You, like most Americans, probably plan to run for president. You have plenty of time, theoretically; the general election is still 22 months away and even if you plan to seek the nomination of one of the major parties, those don't kick off until January. But, as our next president, you understand the value in getting things lined up early. (Or maybe not, in which case feel free to save this article to read later. No pressure!)
Running for president is both much easier and much more complicated than you might think. Since you are busy making buttons and practicing your stump speech or whatever, we've broken it down into four easy steps.
1. Fill out a form with the government.
This is the part that is easier than you might expect. To become a candidate for the presidency, simply fill out this form. That's it.
Filling out Form 2 gets you included on the exotic FEC list "Presidential Form 2 Filers," which is a compendium of people that plan to run for president, plus some other people with varying motivations. (We wrote about this list and those people in December.) Need further proof that this step is important? Here's the Form 2 filed by a guy named "Barack Obama" in 2007.
Now, technically, you don't need to file this form unless you have spent or received more than $5,000 in service of your presidential bid. (We covered this last month.) If you don't spend that money, we'll note, it's not really very likely that you're going to be elected president. Not because of expensive TV spots or even those buttons you were just making -- but because it will be very hard for anyone to actually vote for you. Which bring us to....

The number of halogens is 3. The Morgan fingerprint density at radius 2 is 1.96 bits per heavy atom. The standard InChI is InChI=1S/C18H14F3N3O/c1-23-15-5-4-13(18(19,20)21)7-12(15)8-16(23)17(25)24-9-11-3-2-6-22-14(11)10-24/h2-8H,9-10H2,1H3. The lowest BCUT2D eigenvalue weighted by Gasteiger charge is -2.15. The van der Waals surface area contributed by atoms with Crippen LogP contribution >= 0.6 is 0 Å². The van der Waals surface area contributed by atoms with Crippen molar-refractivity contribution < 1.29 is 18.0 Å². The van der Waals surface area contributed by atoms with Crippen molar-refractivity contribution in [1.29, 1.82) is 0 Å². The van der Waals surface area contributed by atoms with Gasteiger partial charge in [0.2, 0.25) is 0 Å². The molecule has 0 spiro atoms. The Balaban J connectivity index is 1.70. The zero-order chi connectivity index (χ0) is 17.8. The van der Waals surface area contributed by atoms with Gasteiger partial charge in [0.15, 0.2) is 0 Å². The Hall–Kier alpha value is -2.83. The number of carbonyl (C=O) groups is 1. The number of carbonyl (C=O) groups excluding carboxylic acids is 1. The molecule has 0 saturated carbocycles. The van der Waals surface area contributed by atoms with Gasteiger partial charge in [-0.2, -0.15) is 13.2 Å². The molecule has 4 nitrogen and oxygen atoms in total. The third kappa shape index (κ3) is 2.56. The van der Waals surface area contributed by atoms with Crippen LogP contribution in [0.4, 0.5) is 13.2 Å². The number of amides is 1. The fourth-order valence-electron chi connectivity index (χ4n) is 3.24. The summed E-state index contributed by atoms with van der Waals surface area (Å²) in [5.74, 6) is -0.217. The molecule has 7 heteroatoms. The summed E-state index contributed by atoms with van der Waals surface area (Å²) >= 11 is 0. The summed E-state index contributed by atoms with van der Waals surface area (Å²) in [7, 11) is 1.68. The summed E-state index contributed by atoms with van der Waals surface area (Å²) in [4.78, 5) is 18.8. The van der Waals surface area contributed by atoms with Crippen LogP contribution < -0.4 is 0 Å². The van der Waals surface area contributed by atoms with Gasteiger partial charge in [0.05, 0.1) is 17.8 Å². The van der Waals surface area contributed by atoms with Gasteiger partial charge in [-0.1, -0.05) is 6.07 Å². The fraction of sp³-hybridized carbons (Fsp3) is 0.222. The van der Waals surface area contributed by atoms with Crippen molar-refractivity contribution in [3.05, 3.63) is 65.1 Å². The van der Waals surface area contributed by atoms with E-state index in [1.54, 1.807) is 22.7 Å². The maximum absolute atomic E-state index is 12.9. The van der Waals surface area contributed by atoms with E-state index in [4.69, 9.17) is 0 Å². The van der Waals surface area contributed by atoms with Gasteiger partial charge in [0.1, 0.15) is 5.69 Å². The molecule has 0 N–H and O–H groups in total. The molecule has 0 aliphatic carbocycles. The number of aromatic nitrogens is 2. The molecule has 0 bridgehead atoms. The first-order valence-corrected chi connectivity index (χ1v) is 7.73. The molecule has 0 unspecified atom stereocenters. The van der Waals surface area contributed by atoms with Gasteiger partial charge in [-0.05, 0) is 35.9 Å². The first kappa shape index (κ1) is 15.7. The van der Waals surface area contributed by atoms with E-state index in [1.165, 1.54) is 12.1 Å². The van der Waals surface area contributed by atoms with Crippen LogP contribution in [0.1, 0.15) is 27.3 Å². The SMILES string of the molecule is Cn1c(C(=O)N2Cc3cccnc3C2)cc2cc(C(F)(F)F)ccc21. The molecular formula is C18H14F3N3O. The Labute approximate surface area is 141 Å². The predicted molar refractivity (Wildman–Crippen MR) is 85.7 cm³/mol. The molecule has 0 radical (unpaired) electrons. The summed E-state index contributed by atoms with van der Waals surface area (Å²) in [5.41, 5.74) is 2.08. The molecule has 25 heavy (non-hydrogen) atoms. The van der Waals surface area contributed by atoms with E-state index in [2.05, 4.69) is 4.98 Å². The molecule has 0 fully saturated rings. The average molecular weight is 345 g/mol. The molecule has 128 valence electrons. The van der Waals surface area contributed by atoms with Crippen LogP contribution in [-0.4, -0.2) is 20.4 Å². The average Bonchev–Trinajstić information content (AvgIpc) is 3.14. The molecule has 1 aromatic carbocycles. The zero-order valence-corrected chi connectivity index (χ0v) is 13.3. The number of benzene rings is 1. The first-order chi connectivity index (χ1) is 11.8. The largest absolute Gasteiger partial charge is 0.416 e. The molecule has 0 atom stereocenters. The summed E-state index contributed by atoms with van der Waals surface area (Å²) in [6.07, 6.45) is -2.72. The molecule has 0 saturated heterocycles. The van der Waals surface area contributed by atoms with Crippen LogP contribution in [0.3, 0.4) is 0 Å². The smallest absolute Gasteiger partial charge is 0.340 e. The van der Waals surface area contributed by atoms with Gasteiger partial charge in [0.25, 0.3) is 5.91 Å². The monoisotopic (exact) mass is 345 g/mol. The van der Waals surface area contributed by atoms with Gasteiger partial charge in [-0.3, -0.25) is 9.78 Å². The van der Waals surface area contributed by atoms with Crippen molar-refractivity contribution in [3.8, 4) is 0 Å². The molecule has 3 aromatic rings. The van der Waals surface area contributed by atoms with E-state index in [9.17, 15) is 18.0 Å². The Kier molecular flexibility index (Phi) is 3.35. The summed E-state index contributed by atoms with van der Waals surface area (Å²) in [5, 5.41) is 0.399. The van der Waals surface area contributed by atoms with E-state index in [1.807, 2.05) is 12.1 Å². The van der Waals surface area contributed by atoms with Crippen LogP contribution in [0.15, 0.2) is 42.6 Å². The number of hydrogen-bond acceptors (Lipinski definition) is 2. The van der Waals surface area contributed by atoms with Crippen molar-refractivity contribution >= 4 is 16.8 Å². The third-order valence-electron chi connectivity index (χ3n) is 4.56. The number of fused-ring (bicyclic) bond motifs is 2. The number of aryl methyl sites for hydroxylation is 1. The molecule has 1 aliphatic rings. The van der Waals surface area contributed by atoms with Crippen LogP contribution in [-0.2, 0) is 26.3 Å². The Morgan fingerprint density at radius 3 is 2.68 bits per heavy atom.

2. Get on the ballot in states.
Let's say you want to go big. You think that the Democratic presidential field is wide open, since no one has expressed an interest in running and because you suffer from a rare illness wherein hearing or reading the word "Clinton" causes you to black out for 15 seconds. If you plan to contest the Democratic (or Republican) nomination then, you need to be on the primary ballot in enough states to get the delegates you need at the convention.
That's harder than it sounds. In many states, ballot access is granted after turning in petitions from registered members of the party. Here, for example, are California's guidelines used in 2012. (A representative of the secretary of state in California told the Post by phone that the process would likely be the same in 2016.) There are two ways onto the ballot: A petition drive or after being placed on the ballot by California Secretary of State Alex Padilla.
That latter option is less likely. In 2012, California looked at federal matching fund eligibility, at being listed in polls, and at being on other states' ballots as reasons to include a candidate on the primary ballot. Good luck with this!
So unless you're friends with California party muckety-mucks, you'll need petitions. In 2012, candidates needed either one percent or 500 signatures (whichever was lower) from Democrats in each of the state's 50-plus congressional districts. They had two months to do so -- which, particularly if you're hoping to keep expenses under $5,000, is a time crunch.
Other states work similarly; some don't. A representative from the state of New York's Board of Elections said that he couldn't say how to get on the ballot because it's a function of legislation passed by the State Assembly and Senate. The 2012 guidelines aren't online, because they only applied to that specific election. In other words, you as a conscientious candidate will want to bookmark the NY BOE homepage.